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Hyper-v R2 : Processor Compatibility

Processor Compatibility

With Hyper-V R2, Microsoft include a new Processor Compatibility feature. Processor compatibility allows you to move a virtual machine up and down multiple processor generations from the same vendor.

Here’s how it works:

When a Virtual Machine (VM) is started on a host, the hypervisor exposes the set of supported processor features available on the underlying hardware to the VM. This set of processor features are called guest visible processor features and are available to the VM until the VM is restarted.

When a VM is started with processor compatibility mode enabled, Hyper-V normalizes the processor feature set and only exposes guest visible processor features that are available on all Hyper-V enabled processors of the same processor architecture, i.e. AMD or Intel.  This allows the VM to be migrated to any hardware platform of the same processor architecture. Processor features are "hidden" by the hypervisor by intercepting a VM’s CPUID instruction and clearing the returned bits corresponding to the hidden features.

Just so we’re clear: this still means AMD<->AMD and Intel<->Intel. It does not mean you can Live Migrate between different processor vendors AMD<->Intel or vice versa.

In addition, you may be aware that both AMD and Intel have provided similar capabilities in hardware, Extended Migration and Flex Migration respectively. Extended and Flex Migration are cool technologies available on relatively recent processors, but this is a case where providing the solution in software allows us to be more flexible and provide this capability to older systems too. Processor Compatibility also makes it easier to upgrade to the newest server hardware. In addition, Hyper-V Processor Compatibility can be done on a per VM basis (it’s a checkbox) and doesn’t require any BIOS changes.

Time To Get Uber-Geeky

Now that I’ve explained what processor compatibility mode does and the flexibility provides, I’m guessing there are a few propeller heads who want to go further and know exactly what a "normalized processor" means from a processor feature standpoint. Happy to oblige. When a VM in processor compatibility mode is started, the following processor features are hidden from the VM:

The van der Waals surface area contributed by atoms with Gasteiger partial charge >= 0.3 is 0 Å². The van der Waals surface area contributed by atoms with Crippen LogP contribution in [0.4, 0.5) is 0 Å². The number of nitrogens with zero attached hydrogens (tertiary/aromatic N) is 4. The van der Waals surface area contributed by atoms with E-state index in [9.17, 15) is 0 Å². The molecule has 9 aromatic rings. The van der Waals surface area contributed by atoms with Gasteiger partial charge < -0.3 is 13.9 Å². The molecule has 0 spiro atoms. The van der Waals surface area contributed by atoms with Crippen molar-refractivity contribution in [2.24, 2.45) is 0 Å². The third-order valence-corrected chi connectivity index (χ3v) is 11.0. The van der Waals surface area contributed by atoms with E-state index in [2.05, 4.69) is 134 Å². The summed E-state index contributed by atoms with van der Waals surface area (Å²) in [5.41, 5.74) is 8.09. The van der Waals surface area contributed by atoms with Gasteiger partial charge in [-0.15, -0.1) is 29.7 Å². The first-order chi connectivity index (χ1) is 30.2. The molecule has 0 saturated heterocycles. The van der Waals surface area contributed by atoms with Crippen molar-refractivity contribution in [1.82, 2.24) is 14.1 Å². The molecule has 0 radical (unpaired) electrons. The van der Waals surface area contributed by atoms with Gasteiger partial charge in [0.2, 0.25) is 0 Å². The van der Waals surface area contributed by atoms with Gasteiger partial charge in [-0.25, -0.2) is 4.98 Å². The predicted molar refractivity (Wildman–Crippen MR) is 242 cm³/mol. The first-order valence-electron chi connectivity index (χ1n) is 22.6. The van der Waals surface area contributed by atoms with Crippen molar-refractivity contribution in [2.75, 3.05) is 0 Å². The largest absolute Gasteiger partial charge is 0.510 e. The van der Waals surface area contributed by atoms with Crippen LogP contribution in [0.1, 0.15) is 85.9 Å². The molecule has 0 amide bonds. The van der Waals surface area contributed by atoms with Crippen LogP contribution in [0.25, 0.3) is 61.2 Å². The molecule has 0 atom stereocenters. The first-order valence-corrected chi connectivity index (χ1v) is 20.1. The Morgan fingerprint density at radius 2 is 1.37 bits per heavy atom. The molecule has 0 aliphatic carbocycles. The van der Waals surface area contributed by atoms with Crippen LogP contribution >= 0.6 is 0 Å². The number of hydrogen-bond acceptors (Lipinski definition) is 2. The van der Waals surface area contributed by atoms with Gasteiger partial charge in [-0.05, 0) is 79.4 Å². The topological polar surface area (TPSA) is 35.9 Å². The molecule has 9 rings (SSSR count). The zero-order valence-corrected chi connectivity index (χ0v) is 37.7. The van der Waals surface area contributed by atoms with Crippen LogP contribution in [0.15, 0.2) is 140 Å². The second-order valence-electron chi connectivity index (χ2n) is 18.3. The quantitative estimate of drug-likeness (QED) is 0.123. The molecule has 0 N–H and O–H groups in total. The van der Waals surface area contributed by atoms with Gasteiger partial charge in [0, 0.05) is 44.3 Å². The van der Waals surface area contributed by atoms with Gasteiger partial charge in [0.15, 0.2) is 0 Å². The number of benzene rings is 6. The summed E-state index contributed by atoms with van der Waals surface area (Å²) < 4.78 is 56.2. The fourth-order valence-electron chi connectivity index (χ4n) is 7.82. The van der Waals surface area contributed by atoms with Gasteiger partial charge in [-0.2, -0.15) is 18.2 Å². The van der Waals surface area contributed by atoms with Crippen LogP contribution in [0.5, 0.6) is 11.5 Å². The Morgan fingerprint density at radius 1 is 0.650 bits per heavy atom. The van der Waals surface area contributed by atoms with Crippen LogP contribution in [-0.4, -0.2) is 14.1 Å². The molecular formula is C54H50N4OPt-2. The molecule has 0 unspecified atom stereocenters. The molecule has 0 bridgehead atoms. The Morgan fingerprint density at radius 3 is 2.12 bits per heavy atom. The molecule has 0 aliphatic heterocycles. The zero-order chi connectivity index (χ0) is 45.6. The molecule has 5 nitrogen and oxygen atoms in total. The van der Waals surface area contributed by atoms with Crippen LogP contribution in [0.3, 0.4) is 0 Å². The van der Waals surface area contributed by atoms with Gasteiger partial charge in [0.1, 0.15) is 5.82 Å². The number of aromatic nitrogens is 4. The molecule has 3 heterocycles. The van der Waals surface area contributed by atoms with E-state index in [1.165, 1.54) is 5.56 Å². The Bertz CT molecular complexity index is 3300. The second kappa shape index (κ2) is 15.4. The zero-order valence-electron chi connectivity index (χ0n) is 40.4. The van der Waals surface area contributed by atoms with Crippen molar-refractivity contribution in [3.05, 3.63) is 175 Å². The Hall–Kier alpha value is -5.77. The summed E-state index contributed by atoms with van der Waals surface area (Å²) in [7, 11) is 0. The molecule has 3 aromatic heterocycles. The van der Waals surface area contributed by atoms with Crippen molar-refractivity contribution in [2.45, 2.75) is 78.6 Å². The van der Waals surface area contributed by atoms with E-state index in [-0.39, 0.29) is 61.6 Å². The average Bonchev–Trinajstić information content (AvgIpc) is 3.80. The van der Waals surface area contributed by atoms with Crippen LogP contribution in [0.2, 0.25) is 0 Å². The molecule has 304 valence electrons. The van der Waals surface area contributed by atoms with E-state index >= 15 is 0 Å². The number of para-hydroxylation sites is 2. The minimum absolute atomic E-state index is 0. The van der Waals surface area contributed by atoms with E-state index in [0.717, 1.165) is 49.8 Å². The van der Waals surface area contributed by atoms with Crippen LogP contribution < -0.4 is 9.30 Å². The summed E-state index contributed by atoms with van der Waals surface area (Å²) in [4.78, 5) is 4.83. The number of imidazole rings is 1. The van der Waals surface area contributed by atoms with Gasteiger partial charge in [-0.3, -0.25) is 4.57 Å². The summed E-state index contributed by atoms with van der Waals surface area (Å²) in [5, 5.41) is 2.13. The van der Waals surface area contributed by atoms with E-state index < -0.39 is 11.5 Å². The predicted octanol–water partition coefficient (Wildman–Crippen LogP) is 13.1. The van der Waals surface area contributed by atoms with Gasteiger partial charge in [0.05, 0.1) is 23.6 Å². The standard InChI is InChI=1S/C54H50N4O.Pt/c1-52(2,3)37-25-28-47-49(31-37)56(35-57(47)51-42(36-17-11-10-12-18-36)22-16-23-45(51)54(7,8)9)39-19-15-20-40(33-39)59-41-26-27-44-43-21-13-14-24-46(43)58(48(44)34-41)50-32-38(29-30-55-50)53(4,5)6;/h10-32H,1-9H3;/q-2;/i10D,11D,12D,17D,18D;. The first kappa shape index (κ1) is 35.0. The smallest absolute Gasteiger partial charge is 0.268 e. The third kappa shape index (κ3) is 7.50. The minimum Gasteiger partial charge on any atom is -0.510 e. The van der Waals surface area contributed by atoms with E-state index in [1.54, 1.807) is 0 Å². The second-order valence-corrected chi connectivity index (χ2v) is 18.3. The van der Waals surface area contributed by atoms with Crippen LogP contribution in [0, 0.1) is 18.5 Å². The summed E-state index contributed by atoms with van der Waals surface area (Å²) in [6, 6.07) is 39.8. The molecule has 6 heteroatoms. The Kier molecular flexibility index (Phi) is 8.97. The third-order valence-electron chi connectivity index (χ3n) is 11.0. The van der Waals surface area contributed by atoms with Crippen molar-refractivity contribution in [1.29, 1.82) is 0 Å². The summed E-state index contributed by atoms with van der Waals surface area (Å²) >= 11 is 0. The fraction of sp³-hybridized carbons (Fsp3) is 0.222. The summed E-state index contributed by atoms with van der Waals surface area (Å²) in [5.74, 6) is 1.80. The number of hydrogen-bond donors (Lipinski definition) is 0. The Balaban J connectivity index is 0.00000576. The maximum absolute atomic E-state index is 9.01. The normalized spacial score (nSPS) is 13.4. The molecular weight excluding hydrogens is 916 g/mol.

Host running AMD based processor

Host running Intel based processor

SSSE3, SSE4.1, SSE4.A, SSE5, POPCNT, LZCNT, Misaligned SSE, AMD 3DNow!, Extended AMD 3DNow!

SSSE3, SSE4.1, SSE4.2, POPCNT, Misaligned SSE, XSAVE, AVX


Q: What happens if a vendor has written an application that uses one of these features that isn’t visible with processor compatibility enabled?

A: Since the feature isn’t exposed to the virtual machine, the application won’t "see it" and it’s up to the application to determine how to proceed; however, there are two likely paths.

Path 1: The application will check to see if a specific processor feature is available and use it if it’s available. If the processor features isn’t available, it will use a different code path. Remember that applications that make use of these advanced processor features are generally written in a flexible fashion to accommodate the servers in market today and there are still thousands of older Xeons and Opterons on the market that don’t have some of the latest processor features.

Path 2: The application requires a specific processor feature and refuses to launch. At this point in time, we haven’t found any application that fall into this category. It’s possible they exist, but we haven’t hit one yet. Since we can’t test every application out there, processor compatibility is defaulted off. (We’re conservative by nature.).

BTW, if there were issues with Hyper-V Processor Compatibility, you’d also see it with other virtualization products which rely on underlying hardware capabilities to mitigate this problem as well.

Q: Does processor compatibility have a hardware requirement? Does it require Intel Flex Migration or AMD Extended Migration?

A: Hyper-V processor compatibility mode has no dependencies on these technologies.

Q: Does Hyper-V processor compatibility allow you to migrate a VM from an AMD host to an Intel host and vice versa?

A: No. Processor compatibility allows you to move a virtual machine up and down multiple processor generations from the same vendor. It does not allow migrating a VM (with or without processor compatibility mode) from AMD based hosts to Intel based hosts, and vice versa.

Again :

AMD<->AMD and Intel<->Intel.

Source : Windows Virtualization Team Blog.


Categories: Virtualization
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